Appeal: Does your value proposition actually make customers say, “I want this product or offer”?
Startups can reveal some pretty enlightening information about what makes a successful value proposition. After all, unlike established companies with divisions and brands and patents and factories and distribution networks, the main asset many startups have is their value proposition (often communicated as an “elevator pitch”).
CB Insights recently conducted a post-mortem of more than 100 failed startups to try to figure out what went wrong.
The top reason they failed — “No market need,” cited by 42%.
To put that into marketing terms, their value proposition had no appeal.
Appeal is one of the sub-elements of the patented value proposition heuristic developed by MECLABS Institute, parent research organization of MarketingExperiments. This thought tool has been created to help companies understand what elements are necessary for a forceful value proposition, and how to optimize those factors.
But what is appeal exactly? It is the unspoken desire of the customer — “I want this.”
It is not, however, marketing. Or advertising. Or incentive. And here’s where the confusion often comes in.
You can’t advertise your way out of having no appeal
Well, I guess it is possible. If you have enough money. If you can flood the market with your ads, and work sweetheart distribution deals with key stores and resellers, sure, you could be successful.
But for most companies, advertising and marketing is not where appeal should originate. An incentive should not drive the appeal.
The appeal should be intrinsic to the product, service, experience or offer presented to the customer.
Then, marketing’s role is to tap into the discovered appeal with messaging that clearly and credibly communicates that appeal.
And you can’t dictate appeal
I’m sure you’ve been in meetings where this has happened. The highest-paid person comes up with an idea for a new feature or product that they are interested in, and pushes the idea through creation and marketing because he thinks customers will want it as well.
Except the elephant in the room is this: Everyone knows that most customers won’t care.
Product development must emanate from what is appealing to customers, not thrust upon them.
Sure, there is the occasional golden gut like Henry “If I had asked my customers what they wanted they would have said a faster horse” Ford.
But what would have been so bad about asking? That customer knowledge — customers want faster transportation — could be combined with key decision makers’ business wisdom to create a product that is an alternative to a horse, but yet still delivers the main element that would be appealing: increased speed.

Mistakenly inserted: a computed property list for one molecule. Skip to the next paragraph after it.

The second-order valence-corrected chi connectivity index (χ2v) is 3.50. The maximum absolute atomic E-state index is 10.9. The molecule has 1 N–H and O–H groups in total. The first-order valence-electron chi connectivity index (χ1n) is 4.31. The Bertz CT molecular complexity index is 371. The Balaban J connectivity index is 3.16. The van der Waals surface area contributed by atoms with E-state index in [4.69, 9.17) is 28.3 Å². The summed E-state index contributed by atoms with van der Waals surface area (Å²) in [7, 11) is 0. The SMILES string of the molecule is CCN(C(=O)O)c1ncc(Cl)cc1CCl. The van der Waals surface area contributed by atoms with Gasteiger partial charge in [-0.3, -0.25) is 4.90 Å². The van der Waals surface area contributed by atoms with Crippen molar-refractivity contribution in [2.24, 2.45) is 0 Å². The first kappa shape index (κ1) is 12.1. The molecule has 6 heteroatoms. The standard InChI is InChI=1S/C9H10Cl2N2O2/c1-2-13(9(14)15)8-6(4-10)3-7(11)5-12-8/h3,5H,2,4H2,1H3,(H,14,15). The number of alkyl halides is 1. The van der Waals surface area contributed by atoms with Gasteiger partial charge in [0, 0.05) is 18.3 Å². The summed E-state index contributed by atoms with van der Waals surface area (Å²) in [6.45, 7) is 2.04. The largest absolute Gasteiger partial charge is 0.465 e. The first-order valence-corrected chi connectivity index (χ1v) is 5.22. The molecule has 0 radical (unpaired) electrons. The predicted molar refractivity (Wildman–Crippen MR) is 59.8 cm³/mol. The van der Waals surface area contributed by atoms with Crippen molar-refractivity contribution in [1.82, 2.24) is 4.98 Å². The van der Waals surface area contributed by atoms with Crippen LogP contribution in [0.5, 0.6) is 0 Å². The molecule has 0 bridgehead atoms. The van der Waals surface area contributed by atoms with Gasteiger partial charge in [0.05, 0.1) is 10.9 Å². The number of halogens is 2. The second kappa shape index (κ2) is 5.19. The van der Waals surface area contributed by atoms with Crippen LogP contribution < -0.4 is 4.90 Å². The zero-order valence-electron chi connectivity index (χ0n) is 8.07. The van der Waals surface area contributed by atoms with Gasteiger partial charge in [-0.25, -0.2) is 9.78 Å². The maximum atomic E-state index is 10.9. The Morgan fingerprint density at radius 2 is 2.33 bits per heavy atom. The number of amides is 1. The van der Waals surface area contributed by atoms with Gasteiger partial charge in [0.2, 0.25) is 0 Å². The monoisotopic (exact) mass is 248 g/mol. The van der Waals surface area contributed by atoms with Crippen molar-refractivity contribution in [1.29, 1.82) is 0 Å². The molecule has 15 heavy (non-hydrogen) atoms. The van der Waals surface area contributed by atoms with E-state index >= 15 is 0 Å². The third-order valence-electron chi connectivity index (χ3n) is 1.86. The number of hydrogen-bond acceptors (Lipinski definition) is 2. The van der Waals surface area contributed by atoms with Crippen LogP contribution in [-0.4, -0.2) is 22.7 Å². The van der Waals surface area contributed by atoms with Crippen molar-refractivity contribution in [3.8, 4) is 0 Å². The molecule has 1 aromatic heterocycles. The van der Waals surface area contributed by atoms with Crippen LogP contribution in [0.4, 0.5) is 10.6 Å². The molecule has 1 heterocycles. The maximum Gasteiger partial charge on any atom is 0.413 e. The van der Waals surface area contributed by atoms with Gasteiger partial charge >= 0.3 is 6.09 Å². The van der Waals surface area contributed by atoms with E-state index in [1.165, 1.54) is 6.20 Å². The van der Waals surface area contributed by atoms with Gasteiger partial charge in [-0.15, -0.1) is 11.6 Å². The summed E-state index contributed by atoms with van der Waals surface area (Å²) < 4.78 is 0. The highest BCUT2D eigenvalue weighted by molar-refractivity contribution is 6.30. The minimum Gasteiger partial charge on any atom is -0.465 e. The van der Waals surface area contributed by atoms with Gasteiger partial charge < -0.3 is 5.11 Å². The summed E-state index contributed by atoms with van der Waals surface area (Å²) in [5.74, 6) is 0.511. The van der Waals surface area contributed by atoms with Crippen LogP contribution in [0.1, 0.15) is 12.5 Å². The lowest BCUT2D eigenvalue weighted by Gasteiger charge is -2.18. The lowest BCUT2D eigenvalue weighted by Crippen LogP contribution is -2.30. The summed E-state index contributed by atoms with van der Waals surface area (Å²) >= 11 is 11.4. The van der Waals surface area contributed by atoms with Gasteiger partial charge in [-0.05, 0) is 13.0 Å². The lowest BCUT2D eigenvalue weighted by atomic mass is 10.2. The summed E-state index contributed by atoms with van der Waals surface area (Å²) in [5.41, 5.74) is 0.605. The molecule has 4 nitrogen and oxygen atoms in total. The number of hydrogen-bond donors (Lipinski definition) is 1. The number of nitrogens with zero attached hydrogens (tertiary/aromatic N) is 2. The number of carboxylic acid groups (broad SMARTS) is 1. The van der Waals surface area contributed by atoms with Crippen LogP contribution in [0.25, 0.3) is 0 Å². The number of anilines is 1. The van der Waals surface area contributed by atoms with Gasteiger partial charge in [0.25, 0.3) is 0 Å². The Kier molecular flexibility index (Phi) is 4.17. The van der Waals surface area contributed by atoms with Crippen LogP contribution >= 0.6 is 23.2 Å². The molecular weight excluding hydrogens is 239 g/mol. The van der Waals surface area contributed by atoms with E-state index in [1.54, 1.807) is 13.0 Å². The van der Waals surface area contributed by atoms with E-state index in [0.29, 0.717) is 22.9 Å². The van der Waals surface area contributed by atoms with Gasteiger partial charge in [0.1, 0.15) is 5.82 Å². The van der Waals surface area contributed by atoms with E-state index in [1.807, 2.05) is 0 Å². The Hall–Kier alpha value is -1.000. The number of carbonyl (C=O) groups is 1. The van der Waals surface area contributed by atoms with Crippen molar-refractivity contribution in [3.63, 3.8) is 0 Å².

Appeal is a core truth
Appeal is a deep, core truth to why customers want your product and respond to your offers.
It is the delivery of a value they either want or need, and a powerful enough delivery of that value that they will overcome the cost, both monetary and non-monetary (time, friction, etc.), to obtain it.
How to leverage appeal to improve marketing performance
- Listen. Whether it’s through social media listening, conversations and surveys of customers, or meetings with customer-facing employees like Customer Service and Sales, be open to what customers are telling you. If one customer or sales rep says one thing, you haven’t necessarily identified the appeal. However, once you start seeing a pattern, it will become pretty clear that you should test some changes to the product or offer. For example, Gregory Casey, User Experience Designer and Architect, eBags, would go into customers’ homes and watch them shop to help understand what is appealing to his ideal customer about the experience of buying handbags.
- Segment. There is not a single compelling appeal for all of your customers. The better you segment, the better you are able to appeal to specific customer types and understand the different elements of your product that are appealing to them. For example, way back in 2000, ePrize understood that what would appeal to large and small merchants in an online banner ad about sweepstakes was very different, and was able to generate 0.5% banner clickthrough by targeting that appeal.
- Experiment. Understanding who your groups of customers are (segmenting) and then listening to what those customers want should be used to inform behavioral experimentation designed to discover what appealing messaging will actually encourage them to take action. For example, we ran a PPC ad test to help understand what was most appealing about MarketingExperiments.
- Message. Once you have identified your product’s or offer’s appeal, you must message it in a way that also expresses the exclusivity of the offer to help create an effective value proposition. After all, if something is appealing, but your ideal customer can buy it in many other places, why should they buy it from you?
You can follow Daniel Burstein, Director of Editorial Content, MECLABS Institute, @DanielBurstein.
You might also like
The Top 20 Reasons Startups Fail (by CB Insights)
Boost Your Online Ads: Strengthen your value proposition by focusing on your “only factor” (interactive research brief)
Value Proposition Development online course [From MECLABS, parent research organization of MarketingExperiments]